Charlotte North, Boston College lacrosse’s leading scorer, was named the winner of the 2022 Tewaaraton Award on Thursday. This is the second straight year that North has earned the honor, awarded to the top player in college lacrosse.
After winning the Tewaaraton one season ago as well, North is the first repeat winner of the award since Taylor Cummings of Maryland won it in 2014, 2015, and 2016.
North first thanked her coaches, teammates, and her family after accepting the award.
“No thank you will ever be enough for what you’ve done for me,” she said in her acceptance speech. “You get the opportunity to play through a program that has such a strong culture. And I’m forever indebted to you.”
The graduate student, having transferred from Duke before her junior year, was among an elite group of finalists. Other women’s Tewaaraton finalists this season included Aurora Cordingley (Maryland), Ally Mastroianni (North Carolina), Jamie Ortega (North Carolina), and Meaghan Tyrrell (Syracuse).
North led the Tewaaraton finalists this year in goals (92), goals per game (4), draw controls per game (6.04), and free-position goals per game (1.39). North led the Eagles to their fifth-straight National Championship berth this season, falling to North Carolina in the title game on Sunday.
“She’s the best player I’ve ever played against,” Ortega said of North following the Tar Heels’ National Championship victory.
In a second-round NCAA Tournament win over Denver, North broke the NCAA’s career scoring record with 342 goals. She finished her career holding the record at 358 career goals despite being consistently double, triple, or quadruple-teamed by opponents throughout her time at BC.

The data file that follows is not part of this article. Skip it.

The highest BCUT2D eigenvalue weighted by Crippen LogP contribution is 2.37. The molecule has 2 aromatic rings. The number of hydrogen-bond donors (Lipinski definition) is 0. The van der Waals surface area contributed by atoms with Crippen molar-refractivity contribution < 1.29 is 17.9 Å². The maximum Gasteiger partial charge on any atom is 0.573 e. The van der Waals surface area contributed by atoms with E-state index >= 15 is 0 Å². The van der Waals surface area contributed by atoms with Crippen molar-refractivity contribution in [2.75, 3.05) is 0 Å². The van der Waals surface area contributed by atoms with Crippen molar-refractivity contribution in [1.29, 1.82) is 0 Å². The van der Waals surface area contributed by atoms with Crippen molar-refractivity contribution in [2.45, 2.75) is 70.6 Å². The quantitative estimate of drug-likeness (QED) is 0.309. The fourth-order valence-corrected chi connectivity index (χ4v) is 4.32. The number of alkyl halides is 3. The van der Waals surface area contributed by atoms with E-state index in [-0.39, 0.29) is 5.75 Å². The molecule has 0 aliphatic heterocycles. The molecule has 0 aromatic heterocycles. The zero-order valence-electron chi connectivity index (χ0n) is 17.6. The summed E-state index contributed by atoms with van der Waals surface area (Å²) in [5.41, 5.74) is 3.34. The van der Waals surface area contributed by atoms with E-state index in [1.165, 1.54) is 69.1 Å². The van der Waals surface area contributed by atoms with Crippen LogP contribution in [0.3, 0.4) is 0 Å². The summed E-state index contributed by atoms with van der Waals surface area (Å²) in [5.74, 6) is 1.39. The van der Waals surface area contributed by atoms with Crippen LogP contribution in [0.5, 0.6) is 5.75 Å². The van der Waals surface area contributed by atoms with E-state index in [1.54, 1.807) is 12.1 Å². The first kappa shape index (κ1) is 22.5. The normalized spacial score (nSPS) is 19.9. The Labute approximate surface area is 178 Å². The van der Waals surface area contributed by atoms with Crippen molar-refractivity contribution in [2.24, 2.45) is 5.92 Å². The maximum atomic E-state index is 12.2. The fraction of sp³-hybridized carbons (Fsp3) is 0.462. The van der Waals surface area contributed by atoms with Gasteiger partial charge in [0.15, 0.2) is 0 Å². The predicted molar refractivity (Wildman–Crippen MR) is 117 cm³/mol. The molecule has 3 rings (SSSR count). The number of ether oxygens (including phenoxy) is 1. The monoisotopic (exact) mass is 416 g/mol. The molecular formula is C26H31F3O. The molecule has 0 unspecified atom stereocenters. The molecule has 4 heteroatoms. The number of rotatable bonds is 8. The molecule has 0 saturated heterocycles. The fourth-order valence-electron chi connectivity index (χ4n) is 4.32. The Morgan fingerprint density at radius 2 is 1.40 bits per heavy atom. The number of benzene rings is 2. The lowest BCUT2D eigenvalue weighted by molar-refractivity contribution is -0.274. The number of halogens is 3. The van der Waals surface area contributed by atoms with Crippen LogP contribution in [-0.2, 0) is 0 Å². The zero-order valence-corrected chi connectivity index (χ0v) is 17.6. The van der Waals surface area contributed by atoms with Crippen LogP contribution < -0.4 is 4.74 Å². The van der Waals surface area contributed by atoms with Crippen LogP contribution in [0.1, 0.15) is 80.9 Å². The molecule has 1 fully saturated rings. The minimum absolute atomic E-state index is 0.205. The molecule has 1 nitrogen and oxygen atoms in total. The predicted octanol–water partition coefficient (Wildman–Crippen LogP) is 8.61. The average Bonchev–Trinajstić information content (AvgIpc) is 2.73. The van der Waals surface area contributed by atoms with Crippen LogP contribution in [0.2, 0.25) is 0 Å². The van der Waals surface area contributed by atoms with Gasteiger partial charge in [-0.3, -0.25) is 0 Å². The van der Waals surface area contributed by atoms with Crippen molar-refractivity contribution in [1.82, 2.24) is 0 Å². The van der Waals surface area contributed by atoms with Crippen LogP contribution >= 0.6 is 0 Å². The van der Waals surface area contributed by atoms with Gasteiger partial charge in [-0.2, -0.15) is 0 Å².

Her free-position shot is unique among women’s college lacrosse players. North takes the ball in her stick, winds up two or three times, and takes one shuffle step before firing the ball into the corner of her choosing. Most other players sprint for goal and take a close-range shot, while North opts for the long-range, side-arm shot.
Much of North’s unusual technique is a result of many hours spent watching film. Her free-position routine is similar to a free-throw routine in its consistency, she said, a carryover from her days playing basketball.
“To my teammates, you guys are the reason that this happens—the reason for everything,” North said in her acceptance speech. “It’s been a long journey. It’s been so much fun. You guys have given me so much.”
North was also named the IWLCA Player of the Year on Wednesday for the second year in a row, and she was the first pick in Wednesday’s Athletes Unlimited professional lacrosse league draft.
“I have the best teammates in the world, and the hardest part of this is having to walk away from them,” said North after Sunday’s loss. “But I’m forever indebted to them for giving me the memories of a lifetime.”